New Roles for Association Pros
Business and Analytics

Running the Numbers

In this article:
Kelly McKenna understands how powerful data gathering can be for an association. That’s why she takes her time doing it.

A few years before the pandemic, Kelly McKenna got a clear sense of how powerful well-managed data can be. She was working at an Illinois nonprofit that was trying to efficiently coordinate immunization efforts. But easily accessible data could often be years out of date, or included statewide averages that made it hard to identify areas that needed the most help.

With some digging, though, McKenna found some more granular school-level data that made for better planning around childhood immunizations. “That way, we were able to identify areas where immunization rates were troublingly low, where if you had an outbreak, that school was pretty likely to have some significant challenges,” she said. “Then we were able to direct our various limited resources for programming and education in communities that needed more support.”

Now, as analytics manager at the American Academy of Hospice and Palliative Medicine (AAHPM), she’s doing much the same work: Generating and identifying the most meaningful and accurate data to serve members. But the challenge of the job involves more than just plugging in information and spitting out charts.

In some ways, her job is essential to an association’s sense of itself: What does an organization need to know about itself? What information does it need to go there? And how do you get members to share it?

Starting From Scratch

The analytics manager position was created for McKenna in October 2021. “[AAHPM] wanted to get a better understanding of who their members were,” she said.

McKenna began her tenure by convening a staff-led task force to study not just what information AAHPM was gathering but also how it was inputted and what questions might be missing. For instance, AAHPM was looking to know more about members who participated in its scholarship programs.

“We want to be able to track and identify them throughout their engagement with the Academy, and right now that’s not being done in our management system,” she said. “They’re involved in our leadership-development or research-development programs, so they have a lot to offer for the association.”

“You want to make sure you’re framing questions correctly and making sure you’re pulling the right information together.”—Kelly McKenna, AAHPM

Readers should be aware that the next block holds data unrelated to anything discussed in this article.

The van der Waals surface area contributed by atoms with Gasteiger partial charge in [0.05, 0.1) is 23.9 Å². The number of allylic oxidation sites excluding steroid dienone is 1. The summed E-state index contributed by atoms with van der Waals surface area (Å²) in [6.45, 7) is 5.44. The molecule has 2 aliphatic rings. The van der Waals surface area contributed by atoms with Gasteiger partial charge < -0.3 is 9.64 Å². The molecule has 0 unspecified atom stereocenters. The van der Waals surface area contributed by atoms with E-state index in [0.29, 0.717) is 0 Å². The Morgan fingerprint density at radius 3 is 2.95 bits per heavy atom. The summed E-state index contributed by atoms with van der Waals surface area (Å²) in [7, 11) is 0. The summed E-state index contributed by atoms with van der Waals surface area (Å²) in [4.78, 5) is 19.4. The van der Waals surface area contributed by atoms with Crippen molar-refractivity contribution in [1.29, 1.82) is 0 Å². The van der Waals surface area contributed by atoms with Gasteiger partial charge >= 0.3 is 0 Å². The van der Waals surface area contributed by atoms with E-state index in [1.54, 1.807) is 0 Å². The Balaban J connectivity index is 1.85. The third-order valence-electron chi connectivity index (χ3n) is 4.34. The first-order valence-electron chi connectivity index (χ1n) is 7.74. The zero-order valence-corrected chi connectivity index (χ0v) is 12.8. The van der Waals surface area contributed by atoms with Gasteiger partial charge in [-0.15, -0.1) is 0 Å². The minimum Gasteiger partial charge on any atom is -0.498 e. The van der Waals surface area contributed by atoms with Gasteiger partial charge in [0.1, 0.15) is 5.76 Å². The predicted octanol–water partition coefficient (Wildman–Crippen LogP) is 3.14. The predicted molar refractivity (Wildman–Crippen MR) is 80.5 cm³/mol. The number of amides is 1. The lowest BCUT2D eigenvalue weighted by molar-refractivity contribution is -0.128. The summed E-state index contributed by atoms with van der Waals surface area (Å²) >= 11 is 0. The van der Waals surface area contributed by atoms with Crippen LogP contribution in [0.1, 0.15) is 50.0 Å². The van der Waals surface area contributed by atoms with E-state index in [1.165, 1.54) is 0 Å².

Business and Analytics

But every decision to collect data is informed by a cross-functional discussion about what information to gather and how. The task force is sifting through all data elements relating to members with a mindset to determine what to keep, edit, or remove. When it comes to adding new data elements, it deliberates over what to include in the AMS and what might be more appropriate to ask in a survey. And if it’s sensitive information—such as around DEI, another focus of McKenna’s—the association must consider members’ comfort level.

“You want to make sure you’re framing questions correctly and making sure you’re pulling the right information together, but you’re also making sure that you’re building trustworthy relationships,” she said. “We could add new data elements to our AMS if we want to collect new information about our members. But if we haven’t built that trust in those relationships, they’re not going to provide that information to us.”

Slow and Steady

Such a process requires patience. AAHPM uses a data-gathering framework adapted from Google, and its first two phases emphasize identifying the problems it wants to solve and the sources needed to address them. Taking the time to get those first two steps right, McKenna says, is crucial to keep organizations from getting off-track later.

“You want to spend a lot of time in that initial ‘ask’ phase to make sure that you’re clearly defining the questions you’re trying to answer,” she said. “It may seem like you’re going slow, but if you can set that intentionality up front, you can set yourself up for success later on.”

That’s critical, she says, because any successful data strategy needs to keep an association from acting from a biased perspective.

“A lot of times we think of data as being the absolute truth: You see something, and it’s presented in a graph or as a number, we think of that as being true,” she said. “But there can be a lot of bias in the way that data is collected and has been collected historically. There are some historically marginalized communities that maybe weren’t included, or the way that the information was asked was not necessarily the best way to get the data. There always needs to be a focus on making sure that you’re looking at data through a lens of whether you’re creating or reinforcing bias.”

Mark Athitakis

Mark Athitakis, a contributing editor for Associations Now, has written on nonprofits, the arts, and leadership for a variety of publications. He is a coauthor of The Dumbest Moments in Business History and hopes you never qualify for the sequel.

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